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Sleep Apnea and Inflammatory Biomarkers of Tooth Decay

Mouth inflammation and systemic inflammation seem to be related.

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A study published in Heliyon has explained a relationship between sleep apnea and an increase of inflammatory factors in the mouth that are connected to the gum disease peridontitis.

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Connected dangers

This paper begins with a discussion of peridontitis, which is caused by infection with anaerobic organisms [1] that form pockets in the gums, leading to tooth loss. Peridontitis is associated with multiple diseases, some of which are directly connected to aging, including cardiovascular disease [2], arthritis [3], and diabetes [4].

In this study, the researchers focus particularly on obstructive sleep apnea, a disorder that is characterized by a collapse of the airway during sleep, resulting in reduced airflow and impeded breathing and linked to respiratory diseases [5].

It should be unsurprising that the common thread linking all these various disorders is inflammation, and multiple research papers have linked sleep apnea to increased inflammatory biomarkers [6]. Here, the researchers identify those biomarkers individually.

Five different factors

The researchers focused on five different biomarkers: the four interleukins IL-1Ξ², IL-6, IL-17A, and IL-33, along with the well-studied inflammation-linked cytokine TNF-Ξ±. While this study was relatively small, with a total of only 90 people, it had significant results even in the most basic measurements: people with severe sleep apnea were statistically likely to have severe peridontitis.

While all of these biomarkers seemed to have correlations, only IL-6 reached the level of statistical significance between groups. Interestingly, IL-6 seemed to be richer in the gingival crevicular fluid taken from the gums of people with sleep apnea, while peridontitis was associated with richer IL-6 concentrations in the saliva. The presence of Candida yeast in the mouth was found to increase cytokines as well.

This chart shows a percentile-based analysis of the concentrations of inflammatory cytokines in each group and subgroup. Inflammatory tendencies

Conclusion

Does sleep apnea cause peridontitis, or does peridontitis cause sleep apnea? While this is an association study that does not prove causation, this study bolsters previous research showing that that the dry mouth [7] and lack of oxygen caused by sleep apnea increase peridontitis-related inflammation [8]. While some research is conflicting, the authors believe that the association is bidirectional and that systemic inflammation is a contributor to both conditions.

Whatever the causal relationship is, this study shows the value of biomarkers in understanding disease, particularly if they are taken from different sources in the same person. Peridontitis is relatively easy to detect in the dentist’s office, but biomarkers of inflammation can better show the true extent of inflammation. While sleep apnea is notably difficult to treat, anyone with this condition is particularly encouraged to maintain good oral health to minimize the risk of bacterial infection, subsequent inflammation, and inflammation-related, age-related diseases.

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Literature

[1] Cortelli, S. C., Cortelli, J. R., Romeiro, R. L., Costa, F. O., Aquino, D. R., Orzechowski, P. R., … & Duarte, P. M. (2013). Frequency of periodontal pathogens in equivalent peri-implant and periodontal clinical statuses. Archives of oral biology, 58(1), 67-74.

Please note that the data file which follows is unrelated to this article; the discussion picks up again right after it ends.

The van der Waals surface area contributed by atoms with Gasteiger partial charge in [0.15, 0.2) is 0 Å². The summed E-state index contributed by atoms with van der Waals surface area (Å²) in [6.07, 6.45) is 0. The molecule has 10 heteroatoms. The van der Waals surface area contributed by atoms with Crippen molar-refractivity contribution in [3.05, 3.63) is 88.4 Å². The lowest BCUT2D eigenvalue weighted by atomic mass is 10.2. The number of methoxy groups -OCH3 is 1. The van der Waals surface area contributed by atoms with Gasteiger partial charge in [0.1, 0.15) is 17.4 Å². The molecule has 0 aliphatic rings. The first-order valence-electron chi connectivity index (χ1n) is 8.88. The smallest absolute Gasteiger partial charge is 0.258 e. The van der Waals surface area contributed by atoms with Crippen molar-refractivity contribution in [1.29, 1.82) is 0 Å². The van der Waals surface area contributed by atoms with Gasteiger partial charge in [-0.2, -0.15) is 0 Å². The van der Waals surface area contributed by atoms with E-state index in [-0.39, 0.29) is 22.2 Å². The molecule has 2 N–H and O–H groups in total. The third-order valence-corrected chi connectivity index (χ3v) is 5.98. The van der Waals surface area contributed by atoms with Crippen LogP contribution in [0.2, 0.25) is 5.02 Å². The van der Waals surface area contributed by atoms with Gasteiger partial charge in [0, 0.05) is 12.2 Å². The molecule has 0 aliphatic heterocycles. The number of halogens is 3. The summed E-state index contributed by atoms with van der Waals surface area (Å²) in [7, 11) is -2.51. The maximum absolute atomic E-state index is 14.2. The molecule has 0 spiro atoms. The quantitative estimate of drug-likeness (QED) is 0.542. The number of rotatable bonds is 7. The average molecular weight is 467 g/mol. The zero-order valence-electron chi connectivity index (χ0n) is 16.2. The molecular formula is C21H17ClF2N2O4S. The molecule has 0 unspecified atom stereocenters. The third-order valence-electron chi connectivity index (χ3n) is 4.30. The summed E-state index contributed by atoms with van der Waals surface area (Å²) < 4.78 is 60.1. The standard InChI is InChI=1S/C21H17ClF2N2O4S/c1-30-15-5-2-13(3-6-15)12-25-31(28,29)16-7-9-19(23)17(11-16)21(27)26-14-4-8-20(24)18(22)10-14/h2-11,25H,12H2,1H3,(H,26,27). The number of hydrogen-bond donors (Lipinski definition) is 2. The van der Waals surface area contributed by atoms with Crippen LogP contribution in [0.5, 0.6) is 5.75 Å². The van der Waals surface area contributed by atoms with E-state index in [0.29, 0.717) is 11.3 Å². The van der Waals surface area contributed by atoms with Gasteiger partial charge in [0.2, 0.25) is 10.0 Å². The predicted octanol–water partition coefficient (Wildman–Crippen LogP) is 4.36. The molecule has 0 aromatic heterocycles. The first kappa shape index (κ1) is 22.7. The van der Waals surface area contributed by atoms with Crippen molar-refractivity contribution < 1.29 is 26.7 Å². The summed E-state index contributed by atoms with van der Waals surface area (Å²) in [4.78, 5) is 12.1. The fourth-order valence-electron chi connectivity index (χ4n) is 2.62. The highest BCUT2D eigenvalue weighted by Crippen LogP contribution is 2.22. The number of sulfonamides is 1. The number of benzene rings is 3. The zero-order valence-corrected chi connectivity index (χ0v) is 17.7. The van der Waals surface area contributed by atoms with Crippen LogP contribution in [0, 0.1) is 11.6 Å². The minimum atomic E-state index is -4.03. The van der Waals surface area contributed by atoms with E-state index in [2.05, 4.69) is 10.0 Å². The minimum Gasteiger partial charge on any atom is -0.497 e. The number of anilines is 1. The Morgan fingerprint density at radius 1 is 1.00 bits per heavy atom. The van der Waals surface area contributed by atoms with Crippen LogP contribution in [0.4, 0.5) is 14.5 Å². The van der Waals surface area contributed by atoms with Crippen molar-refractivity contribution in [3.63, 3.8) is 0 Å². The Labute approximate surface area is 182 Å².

[2] Bui, F. Q., Almeida-da-Silva, C. L. C., Huynh, B., Trinh, A., Liu, J., Woodward, J., … & Ojcius, D. M. (2019). Association between periodontal pathogens and systemic disease. Biomedical journal, 42(1), 27-35.

[3] Xiao, F., Li, C., Lin, Y., Peng, Z., Xu, X., Wen, Y., … & Zhang, P. (2021). Increased risk of periodontitis occurrence in patients with rheumatoid arthritis and its association with the levels of IL-1Ξ² and TNF-Ξ± in gingival crevicular fluid. Ann. Palliat. Med, 10, 9078-9087.

[4] Arregoces, F. E., Uriza, C. L., Porras, J. V., Camargo, M. B. F., & Morales, A. R. (2014). Relation between ultra-sensitive C-reactive protein, diabetes and periodontal disease in patients with and without myocardial infarction. Arquivos Brasileiros de Endocrinologia & Metabologia, 58, 362-368.

[5] Locke, B. W., Lee, J. J., & Sundar, K. M. (2022). OSA and chronic respiratory disease: mechanisms and epidemiology. International Journal of Environmental Research and Public Health, 19(9), 5473.

[6] Shrivastava, A., & Chand, P. (2021). Molecular determinants of obstructive sleep apnea. Sleep Medicine, 80, 105-112.

[7] Gamsiz‐Isik, H., Kiyan, E., Bingol, Z., Baser, U., Ademoglu, E., & Yalcin, F. (2017). Does obstructive sleep apnea increase the risk for periodontal disease? a case‐control study. Journal of periodontology, 88(5), 443-449.

[8] Karatas, O., Balci Yuce, H., Tulu, F., Taskan, M. M., Gevrek, F., & Toker, H. (2020). Evaluation of apoptosis and hypoxia‐related factors in gingival tissues of smoker and non‐smoker periodontitis patients. Journal of Periodontal Research, 55(3), 392-399.

About the author
Josh Conway

Josh Conway

Josh is a professional editor and is responsible for editing our articles before they become available to the public as well as moderating our Discord server. He is also a programmer, long-time supporter of anti-aging medicine, and avid player of the strange game called β€œreal life.” Living in the center of the northern prairie, Josh enjoys long bike rides before the blizzards hit.
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